Social justice and ecological advocate Rev. Mariama White-Hammond said that the fight against climate change is not so much an attempt to save the world, as it is one to ensure humanity’s survival.
“I just want to make it clear that Mother Earth will be okay and will continue to survive,” White-Hammond said. “She may look different, she may have lost some of her members, but she will continue to evolve and survive. The question is whether or not she will continue to be a hospitable home for us.”
At a virtual event entitled “Challenging Environmental Racism: From the Local to the Global,” held on Dec. 1, environmental sociologist David Pellow and White-Hammond discussed the intersection of racism, climate change, and ecological justice.
Vincent Rougeau, dean of the Boston College Law School, explained the salient nature of the panel’s topic.
“We have to recognize that racism is everyone’s problem, become actively conscious about race and racism, take actions to end racism in our daily lives, and understand that we all have a role in stopping it,” he said.
Laura Steinberg, panel moderator and Seidner Family executive director of the Schiller Institute for Integrated Science and Society, added to Rougeau’s reasoning.
“Environmental racism reaches deep into the lifeblood of communities, causing an accumulation of environmental harms, threatening health, and eroding the value and cohesion of neighborhoods,” she said.
After talking about how he familiarized himself with environmental sociology, Pellow said that minority communities contribute the least to climate change, yet are the ones most impacted by its side effects.
“Shouldering the burden of all of that particulate matter and all of that pollution … that’s the essence of environmental and climate justice,” Pellow said. “They’re contributing the least to the problem, and yet getting the brunt of the problem.”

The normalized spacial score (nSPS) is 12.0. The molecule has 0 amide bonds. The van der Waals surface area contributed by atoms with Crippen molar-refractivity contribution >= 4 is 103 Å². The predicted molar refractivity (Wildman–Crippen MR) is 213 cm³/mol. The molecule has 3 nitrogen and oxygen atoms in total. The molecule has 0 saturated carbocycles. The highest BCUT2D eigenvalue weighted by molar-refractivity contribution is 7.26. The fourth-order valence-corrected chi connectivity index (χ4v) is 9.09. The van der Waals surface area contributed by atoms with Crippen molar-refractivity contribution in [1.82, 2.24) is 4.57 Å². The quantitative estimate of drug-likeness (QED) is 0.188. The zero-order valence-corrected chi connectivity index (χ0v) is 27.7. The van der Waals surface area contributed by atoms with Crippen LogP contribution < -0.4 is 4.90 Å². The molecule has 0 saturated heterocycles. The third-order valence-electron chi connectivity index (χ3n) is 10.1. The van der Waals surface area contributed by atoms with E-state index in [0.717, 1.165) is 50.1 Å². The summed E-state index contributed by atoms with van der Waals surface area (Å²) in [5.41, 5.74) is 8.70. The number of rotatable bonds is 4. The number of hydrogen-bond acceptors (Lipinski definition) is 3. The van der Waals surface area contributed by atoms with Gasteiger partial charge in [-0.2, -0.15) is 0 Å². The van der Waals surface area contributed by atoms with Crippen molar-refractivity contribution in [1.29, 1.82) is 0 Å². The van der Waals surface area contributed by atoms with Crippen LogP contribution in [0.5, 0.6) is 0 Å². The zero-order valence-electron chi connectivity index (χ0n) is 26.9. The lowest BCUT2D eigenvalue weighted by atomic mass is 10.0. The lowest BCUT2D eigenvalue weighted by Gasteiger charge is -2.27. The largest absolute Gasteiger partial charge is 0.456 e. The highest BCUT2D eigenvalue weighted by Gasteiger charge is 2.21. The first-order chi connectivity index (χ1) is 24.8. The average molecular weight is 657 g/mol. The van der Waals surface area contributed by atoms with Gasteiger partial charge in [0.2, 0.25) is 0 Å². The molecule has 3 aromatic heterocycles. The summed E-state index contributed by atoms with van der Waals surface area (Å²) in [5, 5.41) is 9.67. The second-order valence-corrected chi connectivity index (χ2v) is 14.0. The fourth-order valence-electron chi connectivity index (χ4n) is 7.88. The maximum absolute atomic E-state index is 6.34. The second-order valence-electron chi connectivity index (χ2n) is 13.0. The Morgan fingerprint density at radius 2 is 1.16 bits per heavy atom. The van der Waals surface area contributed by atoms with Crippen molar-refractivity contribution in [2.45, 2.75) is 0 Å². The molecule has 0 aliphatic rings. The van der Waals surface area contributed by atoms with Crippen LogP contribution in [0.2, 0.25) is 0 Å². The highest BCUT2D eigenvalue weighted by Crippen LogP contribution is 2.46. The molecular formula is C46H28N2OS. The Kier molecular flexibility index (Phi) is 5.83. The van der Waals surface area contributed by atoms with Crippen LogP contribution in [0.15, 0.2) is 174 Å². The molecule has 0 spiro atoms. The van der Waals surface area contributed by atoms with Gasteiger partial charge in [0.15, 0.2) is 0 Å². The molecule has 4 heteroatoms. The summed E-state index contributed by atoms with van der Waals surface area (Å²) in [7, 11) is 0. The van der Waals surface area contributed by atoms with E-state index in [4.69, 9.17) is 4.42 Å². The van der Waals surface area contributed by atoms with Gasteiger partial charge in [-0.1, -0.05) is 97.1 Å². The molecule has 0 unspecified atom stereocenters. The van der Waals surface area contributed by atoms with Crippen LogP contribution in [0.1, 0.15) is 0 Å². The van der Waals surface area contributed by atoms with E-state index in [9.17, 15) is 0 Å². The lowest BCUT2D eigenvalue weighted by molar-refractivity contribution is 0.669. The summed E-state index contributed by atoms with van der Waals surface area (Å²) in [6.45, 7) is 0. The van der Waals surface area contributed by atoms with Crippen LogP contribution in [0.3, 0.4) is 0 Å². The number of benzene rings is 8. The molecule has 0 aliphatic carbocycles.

According to Pellow, the environmental justice movement deals with links between social inequality and the condition of the environment. He said that the state of the environment affects people’s quality of life.
“Empirical evidence of environmental racism is supported by literally thousands of studies, going back at least to the early 1970s,” Pellow said. “So, the bottom line is that low-income communities [and] communities of color face disproportionate environmental risk and exposure.”
White-Hammond said that communities and countries who contribute the least to climate change, primarily due to their lower energy consumption, are going to be the ones to face the most serious consequences.
“It is no accident that the most vulnerable communities are always asked to take on the greatest environmental danger, always,” she said.
According to White-Hammond, ecology has to do with the study of home and place. She said humans should not be looking at Earth as something they can dictate, but rather an ecosystem that they are members of.
“That ecosystem that we live in is in a crisis of relationship,” she said. “Ecological justice is the work of repairing the dysfunction in our relationships with the rest of the beings on this planet.”
If humans fail to become more sustainable in their ways, climate change could mean a dramatic shift for the future of society, according to White-Hammond.
“If we don’t shift, if we don’t evolve, if we don’t change, we will be evicted from this home,” she said.
Featured Image by Maggie DiPatri / Heights Editor